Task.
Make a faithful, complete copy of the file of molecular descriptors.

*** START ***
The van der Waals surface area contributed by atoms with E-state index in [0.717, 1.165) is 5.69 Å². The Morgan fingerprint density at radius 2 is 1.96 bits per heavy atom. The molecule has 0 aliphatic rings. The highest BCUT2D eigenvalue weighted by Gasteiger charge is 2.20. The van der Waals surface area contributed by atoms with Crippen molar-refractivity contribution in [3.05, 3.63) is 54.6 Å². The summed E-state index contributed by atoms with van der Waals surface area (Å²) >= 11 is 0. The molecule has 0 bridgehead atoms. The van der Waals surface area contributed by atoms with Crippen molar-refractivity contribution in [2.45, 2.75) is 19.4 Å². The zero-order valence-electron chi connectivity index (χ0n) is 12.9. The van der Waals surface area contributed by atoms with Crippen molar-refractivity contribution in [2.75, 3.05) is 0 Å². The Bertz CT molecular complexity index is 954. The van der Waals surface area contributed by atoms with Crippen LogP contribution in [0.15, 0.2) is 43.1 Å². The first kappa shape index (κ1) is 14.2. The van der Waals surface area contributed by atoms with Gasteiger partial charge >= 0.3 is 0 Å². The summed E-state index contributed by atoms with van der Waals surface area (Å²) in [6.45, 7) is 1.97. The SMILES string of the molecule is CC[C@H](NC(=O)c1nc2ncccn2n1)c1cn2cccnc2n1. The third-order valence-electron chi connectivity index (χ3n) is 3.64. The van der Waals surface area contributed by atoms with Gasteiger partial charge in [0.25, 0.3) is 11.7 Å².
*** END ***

The van der Waals surface area contributed by atoms with E-state index in [0.717, 1.165) is 5.69 Å². The Morgan fingerprint density at radius 2 is 1.96 bits per heavy atom. The molecule has 0 aliphatic rings. The highest BCUT2D eigenvalue weighted by Gasteiger charge is 2.20. The van der Waals surface area contributed by atoms with Crippen molar-refractivity contribution in [3.05, 3.63) is 54.6 Å². The summed E-state index contributed by atoms with van der Waals surface area (Å²) >= 11 is 0. The molecule has 0 bridgehead atoms. The van der Waals surface area contributed by atoms with Crippen molar-refractivity contribution in [2.45, 2.75) is 19.4 Å². The zero-order valence-electron chi connectivity index (χ0n) is 12.9. The van der Waals surface area contributed by atoms with Crippen molar-refractivity contribution in [2.75, 3.05) is 0 Å². The Bertz CT molecular complexity index is 954. The van der Waals surface area contributed by atoms with Crippen LogP contribution in [0.15, 0.2) is 43.1 Å². The first kappa shape index (κ1) is 14.2. The van der Waals surface area contributed by atoms with Gasteiger partial charge >= 0.3 is 0 Å². The summed E-state index contributed by atoms with van der Waals surface area (Å²) in [6.45, 7) is 1.97. The SMILES string of the molecule is CC[C@H](NC(=O)c1nc2ncccn2n1)c1cn2cccnc2n1. The third-order valence-electron chi connectivity index (χ3n) is 3.64. The van der Waals surface area contributed by atoms with Gasteiger partial charge in [0.25, 0.3) is 11.7 Å².